be) that were published even exist.

Yes, readers will be aware that the series was originally written in
Germany and published there, but the contents of that original are
locked away behind a mysterious and recondite language.

John Savard
Paul S Person
2021-09-10 15:48:21 UTC
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Post by Quadibloc
Post by Christian Weisgerber
Laire, the robot whose eye was the key to the realm beyond the
Well of Matter.
^^^^
Source of Matter is the straightforward and, on further reflection,
probably better term. All those translations are ad-hoc and my
own.
Of course, though, to most readers in the United States, or, for that
matter, Canada as well, it is as if only the English translations (or, I
suppose, for some Canadians, the French translations, if such there
be) that were published even exist.
Yes, readers will be aware that the series was originally written in
Germany and published there, but the contents of that original are
locked away behind a mysterious and recondite language.
Oh, I don't know.

I still have my 25+ issues of /Asterix und Obelix/, which I enjoyed in
German way back when.

Had I been aware of Rhodan, I might have collected and read that as
well.
--
"I begin to envy Petronius."
"I have envied him long since."
Lynn McGuire
2021-09-11 23:56:42 UTC
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Post by Paul S Person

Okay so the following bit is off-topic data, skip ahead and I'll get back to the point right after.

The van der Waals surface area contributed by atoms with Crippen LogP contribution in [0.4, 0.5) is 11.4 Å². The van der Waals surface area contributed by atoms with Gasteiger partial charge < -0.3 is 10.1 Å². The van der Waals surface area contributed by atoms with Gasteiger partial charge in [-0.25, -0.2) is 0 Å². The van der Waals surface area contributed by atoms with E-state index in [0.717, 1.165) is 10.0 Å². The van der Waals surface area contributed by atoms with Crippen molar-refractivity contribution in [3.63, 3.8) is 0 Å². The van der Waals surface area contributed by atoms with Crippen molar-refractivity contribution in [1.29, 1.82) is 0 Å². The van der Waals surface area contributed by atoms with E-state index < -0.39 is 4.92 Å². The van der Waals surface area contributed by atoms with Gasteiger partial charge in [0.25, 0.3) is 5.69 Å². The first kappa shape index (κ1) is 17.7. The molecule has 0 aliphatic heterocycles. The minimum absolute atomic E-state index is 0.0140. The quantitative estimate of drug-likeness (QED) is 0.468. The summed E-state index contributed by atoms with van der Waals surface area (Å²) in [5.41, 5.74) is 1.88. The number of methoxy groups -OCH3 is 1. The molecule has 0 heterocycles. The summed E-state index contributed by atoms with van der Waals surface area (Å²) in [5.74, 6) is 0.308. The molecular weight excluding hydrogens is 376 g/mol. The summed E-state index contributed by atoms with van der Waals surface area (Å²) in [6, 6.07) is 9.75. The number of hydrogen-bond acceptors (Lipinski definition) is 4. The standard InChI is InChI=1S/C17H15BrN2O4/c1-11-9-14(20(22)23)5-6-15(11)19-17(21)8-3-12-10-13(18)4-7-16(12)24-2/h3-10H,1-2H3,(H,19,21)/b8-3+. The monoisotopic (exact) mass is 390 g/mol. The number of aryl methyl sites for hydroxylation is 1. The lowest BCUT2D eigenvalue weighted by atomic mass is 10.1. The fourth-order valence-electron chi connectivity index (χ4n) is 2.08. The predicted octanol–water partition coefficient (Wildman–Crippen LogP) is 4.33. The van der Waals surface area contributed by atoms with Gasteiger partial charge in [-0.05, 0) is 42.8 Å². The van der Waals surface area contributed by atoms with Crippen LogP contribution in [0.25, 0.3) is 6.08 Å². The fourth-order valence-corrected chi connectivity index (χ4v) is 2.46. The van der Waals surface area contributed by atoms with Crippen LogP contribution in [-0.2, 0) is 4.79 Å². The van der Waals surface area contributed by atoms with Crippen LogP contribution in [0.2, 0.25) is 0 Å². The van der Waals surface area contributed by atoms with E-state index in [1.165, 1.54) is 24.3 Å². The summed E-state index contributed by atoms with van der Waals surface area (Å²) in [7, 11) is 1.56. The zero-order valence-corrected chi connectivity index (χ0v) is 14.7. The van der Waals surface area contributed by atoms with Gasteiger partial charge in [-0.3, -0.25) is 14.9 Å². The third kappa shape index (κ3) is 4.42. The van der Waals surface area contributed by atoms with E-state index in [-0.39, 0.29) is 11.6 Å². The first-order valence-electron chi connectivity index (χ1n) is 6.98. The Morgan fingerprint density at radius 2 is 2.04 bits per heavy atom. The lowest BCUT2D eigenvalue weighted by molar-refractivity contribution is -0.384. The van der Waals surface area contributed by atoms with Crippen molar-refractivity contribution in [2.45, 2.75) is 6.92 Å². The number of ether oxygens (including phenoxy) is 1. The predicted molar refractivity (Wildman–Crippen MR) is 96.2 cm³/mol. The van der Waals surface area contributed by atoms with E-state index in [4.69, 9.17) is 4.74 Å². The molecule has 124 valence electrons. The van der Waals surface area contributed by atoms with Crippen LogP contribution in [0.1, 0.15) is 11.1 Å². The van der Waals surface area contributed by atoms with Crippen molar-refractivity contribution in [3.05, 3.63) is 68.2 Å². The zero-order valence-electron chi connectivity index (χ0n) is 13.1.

Post by Quadibloc
Post by Christian Weisgerber
Laire, the robot whose eye was the key to the realm beyond the
Well of Matter.
^^^^
Source of Matter is the straightforward and, on further reflection,
probably better term. All those translations are ad-hoc and my
own.
Of course, though, to most readers in the United States, or, for that
matter, Canada as well, it is as if only the English translations (or, I
suppose, for some Canadians, the French translations, if such there
be) that were published even exist.
Yes, readers will be aware that the series was originally written in
Germany and published there, but the contents of that original are
locked away behind a mysterious and recondite language.
Oh, I don't know.
I still have my 25+ issues of /Asterix und Obelix/, which I enjoyed in
German way back when.
Had I been aware of Rhodan, I might have collected and read that as
well.
I bought a box Perry Rhodans off ebay several years ago, maybe a decade
ago for $75 or something like that. It was missing books 29 and 100 but
also had the Atlan books and some of the pamplets. Here is a small
collection for $62 at the moment.
https://www.ebay.com/itm/114980839637

Lynn
Christian Weisgerber
2021-09-11 19:20:58 UTC
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Post by Quadibloc
Of course, though, to most readers in the United States, or, for that